I continue to be blown away by the concert offerings in London. Although I regret having to miss the annual Minnesota Orchestra Composer Institute (congratulations to Osmo Vänskä for his recent ACF Champion of New Music award, by the way), I’m dazzled by the array of unbelievable performances here-even if, like me, your goal is to suck the Big Smoke’s musical marrow as cheaply as possible, you can easily hit up at least one small concert per week that features the kind of stuff you’d never hear in even a thriving new music town like Minneapolis. (Maybe we just happen to be in an especially dense season for concerts.) When’s the last time you heard a Peter Ablinger piece in Pittsburgh? How about Laurence Crane in Los Angeles? Unreal.
At the same time, though, it’s a bit terrifying: I’m just now glimpsing the vastly broadened perspective that live new music on a weekly basis can provide, and I wonder if I haven’t wasted my formative period. If I’d moved years ago to New York, another city that sports a bewildering array of contemporary music offerings, I’d probably have a much more vivid notion of what a new music listening experience can be. Squatting covetously over a library CD player, straining to mentally reproduce what the latest Wergo or CRI disc would sound like in real life, is a pretty sorry way to pass the time between actual flesh-and-blood performances. What if I’d been able to see new music shows all the time? The aesthetic and philosophical pathologies that have characterized (and continue to characterize) my growth as a composer would have faced much hardier resistance if I’d been able to hold them up to reality-based scrutiny.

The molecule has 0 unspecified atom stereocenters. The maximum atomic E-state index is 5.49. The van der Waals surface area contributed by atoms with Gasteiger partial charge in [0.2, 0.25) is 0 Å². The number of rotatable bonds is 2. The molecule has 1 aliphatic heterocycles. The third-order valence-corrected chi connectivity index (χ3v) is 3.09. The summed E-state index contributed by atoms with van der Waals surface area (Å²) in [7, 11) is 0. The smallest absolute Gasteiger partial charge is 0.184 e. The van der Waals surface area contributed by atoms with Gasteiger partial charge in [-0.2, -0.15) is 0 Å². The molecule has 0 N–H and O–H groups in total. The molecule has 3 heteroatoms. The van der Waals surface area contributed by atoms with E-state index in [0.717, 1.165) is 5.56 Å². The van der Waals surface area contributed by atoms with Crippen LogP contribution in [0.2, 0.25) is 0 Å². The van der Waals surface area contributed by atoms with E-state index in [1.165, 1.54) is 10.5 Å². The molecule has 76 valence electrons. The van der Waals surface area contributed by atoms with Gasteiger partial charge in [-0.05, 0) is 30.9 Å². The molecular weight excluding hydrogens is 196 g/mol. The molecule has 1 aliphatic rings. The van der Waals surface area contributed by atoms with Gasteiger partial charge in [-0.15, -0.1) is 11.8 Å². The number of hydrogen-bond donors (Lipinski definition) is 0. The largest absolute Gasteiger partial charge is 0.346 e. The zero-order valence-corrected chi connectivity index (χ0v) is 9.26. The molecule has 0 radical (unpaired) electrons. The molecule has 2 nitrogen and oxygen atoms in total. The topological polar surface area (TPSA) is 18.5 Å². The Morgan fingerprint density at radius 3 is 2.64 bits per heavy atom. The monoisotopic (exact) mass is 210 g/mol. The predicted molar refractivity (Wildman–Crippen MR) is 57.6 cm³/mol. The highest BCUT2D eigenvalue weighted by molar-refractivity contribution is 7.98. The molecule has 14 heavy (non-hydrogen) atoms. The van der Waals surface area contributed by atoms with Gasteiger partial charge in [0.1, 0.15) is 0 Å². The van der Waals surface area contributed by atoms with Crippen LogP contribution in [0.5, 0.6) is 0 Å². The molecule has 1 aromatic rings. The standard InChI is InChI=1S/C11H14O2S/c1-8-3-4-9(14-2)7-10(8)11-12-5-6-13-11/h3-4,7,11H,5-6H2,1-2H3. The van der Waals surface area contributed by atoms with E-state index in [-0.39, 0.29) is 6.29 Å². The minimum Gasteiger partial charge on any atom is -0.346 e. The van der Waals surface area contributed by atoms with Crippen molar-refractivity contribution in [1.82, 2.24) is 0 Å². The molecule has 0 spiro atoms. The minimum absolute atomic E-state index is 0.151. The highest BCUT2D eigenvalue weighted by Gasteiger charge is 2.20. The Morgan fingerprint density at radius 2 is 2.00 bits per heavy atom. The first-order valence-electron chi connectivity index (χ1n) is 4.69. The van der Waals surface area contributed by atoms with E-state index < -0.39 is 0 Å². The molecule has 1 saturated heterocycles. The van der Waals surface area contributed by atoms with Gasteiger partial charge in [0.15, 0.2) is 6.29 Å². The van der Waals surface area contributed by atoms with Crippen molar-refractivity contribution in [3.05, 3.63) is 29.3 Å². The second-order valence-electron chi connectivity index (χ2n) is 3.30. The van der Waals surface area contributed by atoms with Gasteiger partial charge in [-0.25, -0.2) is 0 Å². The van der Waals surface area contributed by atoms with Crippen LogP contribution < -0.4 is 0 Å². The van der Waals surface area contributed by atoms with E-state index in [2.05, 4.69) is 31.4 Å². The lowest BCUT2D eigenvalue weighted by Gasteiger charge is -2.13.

Or maybe I they would have run rampant, each concert cultivating new strains of creative delusion. I might have fallen in love with every piece I heard and had a much harder time getting to the core of what I really care about (an ongoing process). That kind of hyper-exposure also excludes the possibility of being a genuine “outsider,” except perhaps for the truly, intransigently weird; I’m thinking here of La Monte Young, whose music I admire greatly. He’s lived in New York for a long time, and it seems to me that he changed it, rather than the other way around.
In any case, these are the kinds of wistful musings I’m glad to be stricken with. I’m really going to miss this wealth of awesome live music when I head back to the States.